Interviews, insight & analysis on digital media & marketing

How does digital video consumption contribute to the  global carbon footprint?

By Philippe Wetzel, CEO and founder of VITEC

As video traffic flowing over public internet and corporate IT networks explode at exponential rates, the technology community is coming to grips with the environmental implications of this resource-intensive category of traffic.

The internet contributes more than 3.7% of global greenhouse gas emissions. Within that, video represents over 80% of the traffic that flows through this global network which is growing rapidly at about 25% per year. A similar dynamic is taking place over enterprise networks, especially in the wake of the COVID-19 pandemic. A tremendous amount of video traffic is being managed by IT departments. This is why tracking the impact of digital video consumption across the business ecosystem is becoming increasingly important. 

Meanwhile, the number of screens consumers use — at home and work — is also multiplying at an astonishing rate. With all these devices, there is an increase in video and encoders to handle the exploding demand for video content, driven by the growth of video-heavy social applications — TikTok and WhatsApp, to name but a few. These factors drive high demand for encoders and decoders. It is in this context that it is important to focus on the details of video technology.

Encoders, for instance, consume significantly more energy than decoders – sometimes as much as 5 to 10 times as much energy, in comparison. In the past, there was an asynchronous relationship between these two categories of technology. Most video content was created — and encoded — by a much smaller percentage of the population compared to those who consumed – and therefore decoded video. Today, the gap between these two groups has narrowed significantly.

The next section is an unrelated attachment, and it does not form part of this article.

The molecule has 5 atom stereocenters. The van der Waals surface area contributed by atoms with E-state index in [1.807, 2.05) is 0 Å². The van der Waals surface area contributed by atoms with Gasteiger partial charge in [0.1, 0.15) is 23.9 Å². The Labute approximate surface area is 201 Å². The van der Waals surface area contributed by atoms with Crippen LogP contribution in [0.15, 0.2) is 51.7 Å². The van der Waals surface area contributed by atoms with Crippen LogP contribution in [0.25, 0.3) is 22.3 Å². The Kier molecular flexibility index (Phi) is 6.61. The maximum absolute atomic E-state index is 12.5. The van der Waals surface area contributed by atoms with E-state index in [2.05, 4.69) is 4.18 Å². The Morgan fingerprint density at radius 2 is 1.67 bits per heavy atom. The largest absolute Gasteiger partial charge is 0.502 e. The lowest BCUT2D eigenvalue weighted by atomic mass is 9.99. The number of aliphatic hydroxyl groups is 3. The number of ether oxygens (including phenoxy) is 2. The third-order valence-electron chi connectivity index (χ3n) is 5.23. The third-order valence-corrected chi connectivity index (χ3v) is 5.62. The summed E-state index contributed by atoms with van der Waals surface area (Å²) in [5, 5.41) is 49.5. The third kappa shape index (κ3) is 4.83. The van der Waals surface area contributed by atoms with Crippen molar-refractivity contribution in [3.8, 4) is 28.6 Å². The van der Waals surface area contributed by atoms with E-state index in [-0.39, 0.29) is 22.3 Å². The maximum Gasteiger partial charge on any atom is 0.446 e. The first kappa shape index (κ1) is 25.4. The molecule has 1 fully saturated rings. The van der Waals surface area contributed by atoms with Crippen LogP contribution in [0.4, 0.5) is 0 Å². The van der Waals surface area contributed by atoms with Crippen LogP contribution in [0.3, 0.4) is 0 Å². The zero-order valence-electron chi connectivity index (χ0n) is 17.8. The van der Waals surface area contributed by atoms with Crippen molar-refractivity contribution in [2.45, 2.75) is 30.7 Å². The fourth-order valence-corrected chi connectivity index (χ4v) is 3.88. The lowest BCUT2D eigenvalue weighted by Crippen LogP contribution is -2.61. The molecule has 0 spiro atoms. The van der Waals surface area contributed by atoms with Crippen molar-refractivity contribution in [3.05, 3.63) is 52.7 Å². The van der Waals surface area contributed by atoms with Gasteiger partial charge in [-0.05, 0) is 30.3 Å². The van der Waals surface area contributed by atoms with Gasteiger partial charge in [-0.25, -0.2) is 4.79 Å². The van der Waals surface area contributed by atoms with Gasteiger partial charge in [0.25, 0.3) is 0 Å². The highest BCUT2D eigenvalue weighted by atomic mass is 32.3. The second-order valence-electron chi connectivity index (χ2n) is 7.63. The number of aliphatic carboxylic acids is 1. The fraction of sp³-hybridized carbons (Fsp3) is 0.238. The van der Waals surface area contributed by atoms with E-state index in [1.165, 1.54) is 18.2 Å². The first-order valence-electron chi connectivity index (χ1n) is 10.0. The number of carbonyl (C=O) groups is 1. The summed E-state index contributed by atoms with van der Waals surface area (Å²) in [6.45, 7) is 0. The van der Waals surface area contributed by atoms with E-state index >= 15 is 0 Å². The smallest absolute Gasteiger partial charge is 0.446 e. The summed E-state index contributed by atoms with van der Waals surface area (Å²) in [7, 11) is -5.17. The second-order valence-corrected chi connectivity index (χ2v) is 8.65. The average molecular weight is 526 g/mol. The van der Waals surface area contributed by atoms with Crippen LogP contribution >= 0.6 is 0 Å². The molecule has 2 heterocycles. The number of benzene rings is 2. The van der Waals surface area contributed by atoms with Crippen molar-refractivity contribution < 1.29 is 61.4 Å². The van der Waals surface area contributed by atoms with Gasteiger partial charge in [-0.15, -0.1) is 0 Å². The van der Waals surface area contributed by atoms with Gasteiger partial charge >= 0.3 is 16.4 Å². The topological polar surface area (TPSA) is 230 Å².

User-generated video content for professional and personal purposes has skyrocketed. As a result, we not only have more traffic flowing through public and private networks, but we also have much more original content generation taking place. This is significantly elevating the carbon footprint of the video sector. 

As a result, industry executives are re-evaluating how to balance sustainability with the ever-growing corporate and consumer demand for video content. This is why we — together as a video streaming community — must take responsible steps to initiate an effort to reduce the carbon footprint on the entire value chain of this industry.

An industry-wide effort is required 

Carbon footprint assessment must encompass all direct and indirect emissions within the value chain. This should include everything from the extraction of raw materials, design, manufacturing, transportation, and even the final recycling of the devices. 

All key players will need to actively participate in reducing energy consumption across their stage of the ecosystem. Optimising the energy consumption of each key player — and their products — can positively impact the planet. It can also be a good business practice, if done correctly, because it reduces costs for the key players in the long run. This makes it a win-win for everyone involved.

In today’s market — across a growing number of geographic regions — environmentally optimised products and services are also more competitive. They reduce the raw material needed for production and consume less electricity upon deployment.

At VITEC, we have taken a leadership position in introducing a well-developed methodology, named GreenPEG, to move forward in a sustainable, measurable, and accountable manner. This involves the implementation of a comprehensive strategy made up of five specific Initiatives: modern facilities including things like photovoltaic panels and high performance heat pumps; streamlined logistics meaning fewer trucks travel fewer miles; energy efficient design principles for software and hardware; product recycling wherever possible; and real-time energy monitoring and controls.

These steps enhance VITEC’s ability to minimise its carbon footprint. The rest have been offset by financing United Nations-approved projects.

More, however, needs to be done. It is not enough for a single company to engage in sustainability initiatives. An industry-wide effort is required. That is why VITEC is enlisting our key stakeholders, partner organisations, and even competitors to join us in creating sustainability initiatives across the entire ecosystem. The next step is to help guide the next video compression standard to ensure it is more eco-friendly and fast-enabled. To do so, VITEC has assembled a consortium of industrial and academic partners. We want to extend an open invitation to any other organisation willing to join us.